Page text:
Spiny Devil Katydid – These Species Are Covered with Hundred Spikes

The spiny devil katydid is one of the most unique and interesting species. Its spikes all over its body give it a fierce appearance. The creature is also one of the weirdest insects in the world. So, let’s find out more about this spike-headed katydid.  

Spiny devil katydid
Scientific name: Panacanthus
Kingdom: Animalia
Phylum: Arthropoda
Class: Insecta
Order: Orthoptera

1. They are full of spikes

Spike-headed katydid, or Panacanthus, is one of the conehead katydids. With a length of just 3 inches, it is considered one of the most fearsome animals on the planet among the 6,500 species of katydids.

There are about 7 types of spiny devil katydid. The common feature of these types is that their bodies are covered with spikes, from their head to their thorax to their legs. These spikes help them easily blend into their environments to hide from predators.

Here are 7 species of spike-headed katydids:

– Panacanthus cuspidatus: this spiny devil katydid has a red, five-pointed horn that protrudes from its head. It has a green body with reddish eyes and yellow-orange mouthpart and ‘belly’. There is a yellow spot between its eyes and antennae which can be 2-3 times as long as its body.

P.cuspidatus

– Panacanthus pallicornis: this one comes in various shades of green. Its back is covered with small black patches. The three-pointed horn on its head can be black, red, or green. This spiny devil katydid often features white eyes and a yellow-orange mouthpart.

A spiny devil katydid is on the leaves
P.pallicornis

– Panacanthus varius: the color of this thorny devil katydid is a mixture of green, red, brown, and black. While its legs are green, its wings are coated with different patches of brown and black color. The face of this katydid is the most highlighted part with the combination of red, black, and white colors.

– Panacanthus intensus: the color of this spike-headed katydid is different than the other spiny devil katydids. It features a dark color with turquoise spikes, instead of green color. The creature has yellow eyes, a dark horn, and a red face and mouthpart.

P.intensus

– Panacanthus lacrimans: The color, patterns, and features on the face of this species make it look like the face of an old man. The spiny devil katydid has brown eyes and an orange face, horn, and spikes. Its wings are black.

P.lacrimans/Cre: on pic

– Panacanthus spinosus

P. spinosus/Cre: on pic

– Panacanthus gibbosus

Fact:
The species is known by different names, like spiny-headed katydid, thorny devil bush cricket, spike-headed katydids, spine-headed katydids, spiny devil katydid, or thorny devil katydid. These names are used for all Panacanthus species.

2. Natural Habitat

In the Ecuadorian Amazon region near Puerto Misahualli, you can find spike-headed katydids residing in the lush tropical rainforest.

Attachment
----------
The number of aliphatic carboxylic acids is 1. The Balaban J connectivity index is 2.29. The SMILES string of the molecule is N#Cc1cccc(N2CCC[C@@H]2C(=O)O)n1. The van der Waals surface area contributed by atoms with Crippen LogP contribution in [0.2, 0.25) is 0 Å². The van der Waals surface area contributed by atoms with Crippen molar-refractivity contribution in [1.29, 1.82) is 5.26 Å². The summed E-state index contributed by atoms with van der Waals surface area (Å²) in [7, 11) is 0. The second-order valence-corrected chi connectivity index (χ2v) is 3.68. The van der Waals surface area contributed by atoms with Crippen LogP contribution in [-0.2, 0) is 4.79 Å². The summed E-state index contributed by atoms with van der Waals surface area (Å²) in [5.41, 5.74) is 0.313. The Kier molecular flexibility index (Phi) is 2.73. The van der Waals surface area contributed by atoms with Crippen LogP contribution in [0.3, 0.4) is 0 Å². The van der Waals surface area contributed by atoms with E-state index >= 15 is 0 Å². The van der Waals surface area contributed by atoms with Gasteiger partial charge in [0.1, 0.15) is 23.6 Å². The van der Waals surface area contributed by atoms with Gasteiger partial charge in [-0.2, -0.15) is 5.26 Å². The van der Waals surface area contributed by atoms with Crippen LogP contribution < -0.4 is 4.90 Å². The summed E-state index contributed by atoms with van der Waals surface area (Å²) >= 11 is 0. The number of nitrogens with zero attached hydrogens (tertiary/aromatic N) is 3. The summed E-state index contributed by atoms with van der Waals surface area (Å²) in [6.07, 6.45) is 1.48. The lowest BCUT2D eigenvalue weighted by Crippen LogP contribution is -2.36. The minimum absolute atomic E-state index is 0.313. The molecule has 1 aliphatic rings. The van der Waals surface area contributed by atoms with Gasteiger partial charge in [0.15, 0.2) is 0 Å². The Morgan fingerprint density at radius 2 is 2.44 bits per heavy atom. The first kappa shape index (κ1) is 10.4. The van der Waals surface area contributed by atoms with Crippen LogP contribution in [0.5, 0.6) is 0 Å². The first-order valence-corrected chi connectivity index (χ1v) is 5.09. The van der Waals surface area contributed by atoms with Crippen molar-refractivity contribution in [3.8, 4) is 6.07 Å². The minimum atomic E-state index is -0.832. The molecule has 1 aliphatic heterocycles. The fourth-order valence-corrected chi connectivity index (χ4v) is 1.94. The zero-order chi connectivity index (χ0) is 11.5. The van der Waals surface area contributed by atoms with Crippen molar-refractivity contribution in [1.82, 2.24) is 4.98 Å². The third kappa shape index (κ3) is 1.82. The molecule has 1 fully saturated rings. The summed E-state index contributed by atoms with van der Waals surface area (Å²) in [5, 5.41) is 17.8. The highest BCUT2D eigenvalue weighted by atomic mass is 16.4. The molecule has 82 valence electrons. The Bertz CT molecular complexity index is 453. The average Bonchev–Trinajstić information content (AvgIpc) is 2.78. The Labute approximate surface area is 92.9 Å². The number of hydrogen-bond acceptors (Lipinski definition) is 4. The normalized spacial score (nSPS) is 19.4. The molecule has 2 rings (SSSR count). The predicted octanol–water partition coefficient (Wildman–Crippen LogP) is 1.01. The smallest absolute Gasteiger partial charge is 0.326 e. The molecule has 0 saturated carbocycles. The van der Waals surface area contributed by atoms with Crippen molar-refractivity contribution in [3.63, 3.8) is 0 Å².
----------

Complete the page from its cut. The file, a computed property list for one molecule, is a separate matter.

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3. They can tear your skin

These insects are equipped with formidable mouthparts that allow them to feed on their food, despite the absence of teeth. Their jaws are so powerful and sharp that they can easily pierce your skin. But don’t worry, they do not pose any significant harm.

Spiny devil katydid's mouth can tear your skin

Besides extremely strong jaws, spiny devil katydids also have several ways to protect themselves. With numerous spines covering their bodies, they may cause damage to predators. Their six spiky legs can be used to fend off enemies or trap prey.

These nocturnal creatures have quite a few predators, such as snakes, bats, monkeys, birds, and shrews.

4. Diet

Spiny devil katydids are omnivore animals. They can eat other plants or species such as grasshoppers. You can see how they catch and eat the prey on the video below.

5. Spiny devil katydid life cycle

Spiny devil katydids undergo an incomplete metamorphosis, which consists of three stages: eggs, nymphs, and adults. Unlike those with complete metamorphosis, these insects skip the pupa stage.

Females lay eggs in various locations such as soil, plant stems, or tree bark. Once the eggs hatch, nymphs emerge and closely resemble adults. However, they are smaller and don’t have wings. Throughout their development, the nymphs will molt about five times until they transform into full-fledged adults.

The lifespan of most katydid species is one year or less, however, in tropical regions, some species can live for several years.

References:

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Animal Facts 276

We are passionate animal enthusiasts with over a decade of experience studying animals. With a degree in zoology and conservation biology, we've contributed to various research and conservation projects. We're excited to bring you engaging content that highlights the wonders of the animal kingdom. We aim to inspire others to appreciate and protect wildlife through informative content grounded in expertise and passion. Join us as we delve into the captivating world of animals and discover the incredible stories they have to tell.

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